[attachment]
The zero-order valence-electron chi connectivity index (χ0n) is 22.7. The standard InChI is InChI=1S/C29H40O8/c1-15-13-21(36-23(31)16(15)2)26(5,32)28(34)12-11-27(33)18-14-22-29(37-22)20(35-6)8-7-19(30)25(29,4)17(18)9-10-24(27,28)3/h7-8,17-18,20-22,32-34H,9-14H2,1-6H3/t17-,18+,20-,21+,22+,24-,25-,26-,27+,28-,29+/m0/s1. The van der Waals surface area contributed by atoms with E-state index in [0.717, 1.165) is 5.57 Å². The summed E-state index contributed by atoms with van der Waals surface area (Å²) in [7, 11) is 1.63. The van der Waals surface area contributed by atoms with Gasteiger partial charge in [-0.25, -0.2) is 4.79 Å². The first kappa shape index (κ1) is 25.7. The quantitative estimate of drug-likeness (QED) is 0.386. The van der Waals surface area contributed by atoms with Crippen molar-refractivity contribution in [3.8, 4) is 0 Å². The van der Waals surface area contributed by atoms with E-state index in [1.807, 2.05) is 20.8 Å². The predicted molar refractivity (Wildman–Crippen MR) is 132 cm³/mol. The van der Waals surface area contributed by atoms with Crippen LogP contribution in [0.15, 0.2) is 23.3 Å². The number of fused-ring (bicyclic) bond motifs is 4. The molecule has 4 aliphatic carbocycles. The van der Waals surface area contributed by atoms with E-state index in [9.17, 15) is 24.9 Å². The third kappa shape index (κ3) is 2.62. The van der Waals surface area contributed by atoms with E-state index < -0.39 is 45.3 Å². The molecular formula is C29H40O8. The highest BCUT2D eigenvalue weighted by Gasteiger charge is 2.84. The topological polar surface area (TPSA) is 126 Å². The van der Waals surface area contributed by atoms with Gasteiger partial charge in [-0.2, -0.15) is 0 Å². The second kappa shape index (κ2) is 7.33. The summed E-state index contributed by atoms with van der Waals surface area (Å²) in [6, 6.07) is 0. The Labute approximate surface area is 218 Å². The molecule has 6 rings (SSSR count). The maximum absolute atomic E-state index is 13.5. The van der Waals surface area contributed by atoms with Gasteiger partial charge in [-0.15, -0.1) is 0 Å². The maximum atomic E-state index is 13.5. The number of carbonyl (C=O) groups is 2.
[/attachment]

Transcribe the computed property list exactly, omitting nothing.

The zero-order valence-electron chi connectivity index (χ0n) is 22.7. The standard InChI is InChI=1S/C29H40O8/c1-15-13-21(36-23(31)16(15)2)26(5,32)28(34)12-11-27(33)18-14-22-29(37-22)20(35-6)8-7-19(30)25(29,4)17(18)9-10-24(27,28)3/h7-8,17-18,20-22,32-34H,9-14H2,1-6H3/t17-,18+,20-,21+,22+,24-,25-,26-,27+,28-,29+/m0/s1. The van der Waals surface area contributed by atoms with E-state index in [0.717, 1.165) is 5.57 Å². The summed E-state index contributed by atoms with van der Waals surface area (Å²) in [7, 11) is 1.63. The van der Waals surface area contributed by atoms with Gasteiger partial charge in [-0.25, -0.2) is 4.79 Å². The first kappa shape index (κ1) is 25.7. The quantitative estimate of drug-likeness (QED) is 0.386. The van der Waals surface area contributed by atoms with Crippen molar-refractivity contribution in [3.8, 4) is 0 Å². The van der Waals surface area contributed by atoms with E-state index in [1.807, 2.05) is 20.8 Å². The predicted molar refractivity (Wildman–Crippen MR) is 132 cm³/mol. The van der Waals surface area contributed by atoms with Crippen LogP contribution in [0.15, 0.2) is 23.3 Å². The number of fused-ring (bicyclic) bond motifs is 4. The molecule has 4 aliphatic carbocycles. The van der Waals surface area contributed by atoms with E-state index in [9.17, 15) is 24.9 Å². The third kappa shape index (κ3) is 2.62. The van der Waals surface area contributed by atoms with E-state index < -0.39 is 45.3 Å². The molecular formula is C29H40O8. The highest BCUT2D eigenvalue weighted by Gasteiger charge is 2.84. The topological polar surface area (TPSA) is 126 Å². The van der Waals surface area contributed by atoms with Gasteiger partial charge in [-0.2, -0.15) is 0 Å². The second kappa shape index (κ2) is 7.33. The summed E-state index contributed by atoms with van der Waals surface area (Å²) in [6, 6.07) is 0. The Labute approximate surface area is 218 Å². The molecule has 6 rings (SSSR count). The maximum absolute atomic E-state index is 13.5. The van der Waals surface area contributed by atoms with Gasteiger partial charge in [-0.15, -0.1) is 0 Å². The maximum atomic E-state index is 13.5. The number of carbonyl (C=O) groups is 2.